This Tokyo Bar is Run by Buddhist Monks

Mixing alcohol with religion isn’t a new idea – in fact, I tried wine for the first time when I made my First Communion in second grade. Though not totally related, I recently read about a bar in Tokyo operated by Buddhist monks that offers unique cocktails and medicinal concoctions.

Vowz Bar has been running for 17 years in the city’s Yotsuya neighborhood, complete with a staff of practicing Buddhists. Munchies reports that while everyone is welcome, this bar is more of a local spot than a tourist destination. That doesn’t stop curious visitors though – a review on Trip Advisor praises this “amazing find,” detailing how the music is periodically turned off, people stop eating and drinking and “the monk assumes his position in front of a tiny shrine and begins to chant.”

“These days, young people don’t go to temples anymore. We wanted to spread the teachings of Buddhism to the people, so we started this business,” says Yoshinobu Fujioka, one of the bar’s employees, a member of the ōdo Shinshū sect and lead vocalist in a rock band.

“We want people to remember that Buddhism isn’t just for funerals. It tells us how to live easier and how to live properly.”

Drinking alcohol is actually not supported by Buddhism, a religion that warns against intoxicants. But the 10 monks who work at Vowz Bar are more liberal. With cocktails named “Never-Ending Suffering in Hell” and “Nirvana in the Pure Land” and medicinal drinks infused with turtles and snakes, these monks don’t see a problem with small, occasional indulgences.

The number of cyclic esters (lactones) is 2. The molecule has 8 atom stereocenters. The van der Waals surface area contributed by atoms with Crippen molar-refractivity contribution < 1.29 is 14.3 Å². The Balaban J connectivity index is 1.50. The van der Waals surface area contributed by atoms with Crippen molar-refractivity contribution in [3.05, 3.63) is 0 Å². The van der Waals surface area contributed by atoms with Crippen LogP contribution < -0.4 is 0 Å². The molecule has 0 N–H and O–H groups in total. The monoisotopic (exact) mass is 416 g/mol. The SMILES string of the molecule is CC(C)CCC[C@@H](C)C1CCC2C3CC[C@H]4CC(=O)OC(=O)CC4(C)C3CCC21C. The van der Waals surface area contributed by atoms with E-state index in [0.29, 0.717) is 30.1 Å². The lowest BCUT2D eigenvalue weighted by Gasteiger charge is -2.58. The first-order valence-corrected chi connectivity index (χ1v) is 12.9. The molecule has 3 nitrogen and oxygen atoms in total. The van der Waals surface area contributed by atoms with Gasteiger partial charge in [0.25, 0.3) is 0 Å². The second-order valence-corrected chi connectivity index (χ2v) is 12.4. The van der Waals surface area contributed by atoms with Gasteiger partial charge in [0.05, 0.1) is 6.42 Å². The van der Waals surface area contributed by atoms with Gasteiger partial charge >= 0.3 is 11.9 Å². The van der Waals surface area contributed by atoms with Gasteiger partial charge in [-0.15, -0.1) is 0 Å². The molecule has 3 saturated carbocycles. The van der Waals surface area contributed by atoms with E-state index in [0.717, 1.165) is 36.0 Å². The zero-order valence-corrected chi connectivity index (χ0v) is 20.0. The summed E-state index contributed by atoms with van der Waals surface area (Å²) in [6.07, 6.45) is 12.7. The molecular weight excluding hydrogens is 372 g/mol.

While the idea of a Buddhism-centric bar run by monks seems completely foreign to me, most of the literature I consulted in my research suggests otherwise. Locals feel that Vowz fits in perfectly with the Japanese bar scene, and the monks say that tending bar re-connects them with their roots.

“In the old days, temples were the center of community life, head monk Gugan Taguchi told NPR in 2011. “But then the temples grew powerful. Monks started getting rich, running funerals. They started to feel superior to their followers. That’s not what the job is about.”

So what is it all about, and how does their religious message tie into all this? For young people, social places like bars are the very center of their community. Additionally, the ideals of Buddhism aren’t forced upon you when you enter Vowz – rather, people are able to ask the monks about anything, whether it’s romantic advice or a specific spiritual question.

If you happen to be in the neighborhood, make sure you get there early – NPR reports that by 7:30, the bar stools and tables in this tiny, second-floor spot are nearly filled up.

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